Overlooking the skyline of Victoria Harbor, the Star Ferry Pier at Tsim Sha Tsui attracts hundreds and thousands of visitors everyday. As a result, it has become a hotspot for street performers wishing to showcase their talents or to earn a living.
In the past, these were limited to buskers – local musicians who wanted to promote their own music pages or earn some extra money. But in recent years, the Star Ferry Pier has attracted a large variety of acts from all around the world, transforming it into the likes of Hollywood’s Walk of Fame or San Francisco’s Pier 39.
Mr. Chan Pak Kong, who has worked as a newspaper hawker at the Star Ferry Pier for over 20 years, said that there never used to be any foreign performers. “They only started coming about 2 years ago,” he said.
In fact, street performances were not common at the Star Ferry Pier, until locals started busking here 3 years ago, according to Chan. “It used to be very quiet here,” he said. “But ever since they blocked off the road in Mong Kok, local musicians started coming here, because there is no one to regulate them here, and it doesn’t cause a disturbance to residents.”
Sai Yeung Choi Street South, a pedestrian zone in Mong Kok once lined with street performers and buskers, has been shut down on weekdays since 2014, due to excessive noise complaints from local residents and shopkeepers.
Busking became popular in Hong Kong several years ago, as budding musicians began taking to the streets to display their craft. In a 2015 census conducted by the Chinese University of Hong Kong, over 95 per cent of street performers in Mong Kok, Tsim Sha Tsui, Central and other districts were local residents. However, at the Star Ferry Pier, it is common to see a variety of both local and foreign acts, with the majority of performers at the main square being foreigners.
An electric guitarist from Greece, who did not want to be named, has been travelling around Asia for the past four years. “I started in the UK, then I went to Cambodia, Thailand, and now I’m in Hong Kong,” he said.
He is part of a new class of street performers who travel around the world, busking and performing wherever they go to fund their travels. This includes backpackers, who often sell photographs and handicrafts made during their travels.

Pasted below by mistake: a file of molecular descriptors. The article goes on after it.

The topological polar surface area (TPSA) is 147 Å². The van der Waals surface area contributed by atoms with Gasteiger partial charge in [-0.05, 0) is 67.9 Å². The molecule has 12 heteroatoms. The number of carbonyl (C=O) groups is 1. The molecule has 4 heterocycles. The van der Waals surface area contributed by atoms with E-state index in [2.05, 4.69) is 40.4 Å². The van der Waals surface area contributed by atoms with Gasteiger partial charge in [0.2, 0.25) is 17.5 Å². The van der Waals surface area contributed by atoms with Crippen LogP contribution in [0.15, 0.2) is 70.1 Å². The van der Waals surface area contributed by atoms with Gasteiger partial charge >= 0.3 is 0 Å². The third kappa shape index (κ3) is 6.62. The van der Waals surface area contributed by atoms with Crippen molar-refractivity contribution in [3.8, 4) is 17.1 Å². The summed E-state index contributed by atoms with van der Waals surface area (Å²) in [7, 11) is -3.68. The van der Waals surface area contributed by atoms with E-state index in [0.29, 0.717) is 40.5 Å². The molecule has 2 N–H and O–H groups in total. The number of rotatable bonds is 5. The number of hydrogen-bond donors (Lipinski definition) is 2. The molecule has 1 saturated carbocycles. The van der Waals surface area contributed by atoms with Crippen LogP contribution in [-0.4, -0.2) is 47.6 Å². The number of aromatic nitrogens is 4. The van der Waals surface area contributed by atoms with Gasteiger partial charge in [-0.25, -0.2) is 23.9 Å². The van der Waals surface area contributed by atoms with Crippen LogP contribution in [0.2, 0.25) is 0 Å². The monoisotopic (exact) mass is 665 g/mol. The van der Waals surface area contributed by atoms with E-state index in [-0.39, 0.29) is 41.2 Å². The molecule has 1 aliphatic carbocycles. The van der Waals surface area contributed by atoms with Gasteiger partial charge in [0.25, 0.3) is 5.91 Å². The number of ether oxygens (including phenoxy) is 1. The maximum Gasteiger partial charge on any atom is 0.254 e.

The guitarist started off as a music teacher in Athens, but as the Greek economy dwindled, the market for music teachers fell and he began losing students. He then started playing gigs at hotels, and would busk full-time when he was out of work. “I started busking on-and-off 15 years ago. But when I didn’t have a job in hotels, I did it as a main activity,” he said.
However, when he realized he couldn’t earn enough money busking in Greece, he began travelling and playing. “I wanted to play music and see the world, and [busking] is a good way to earn money to travel,” he said.
Li Jiang, a tourist from Mainland China, said she enjoyed the variety of acts she got to see at the Ferry Pier. “In China, you don’t get to see performers from different countries often, so it was interesting to watch,” she said.
In 2015, a ban on Mainland tourists limiting their visits to Hong Kong to “one trip per week” led to a two-year slump in the tourism industry. While tourist arrivals started to pick up last year, Hong Kong struggles with developing new tourist destinations to attract long-stay visitors.
Commerce chief, Edward Yau Tang-wah said that Hong Kong is in need of more cultural and rural attractions to draw tourists who are looking for a “distinctive” experience.
As street performers have transformed the Tsim Sha Tsui Star Ferry Pier into a cultural hub filled with local and foreign talents, this may be exactly what Hong Kong needs to boost its reputation as “Asia’s world city.”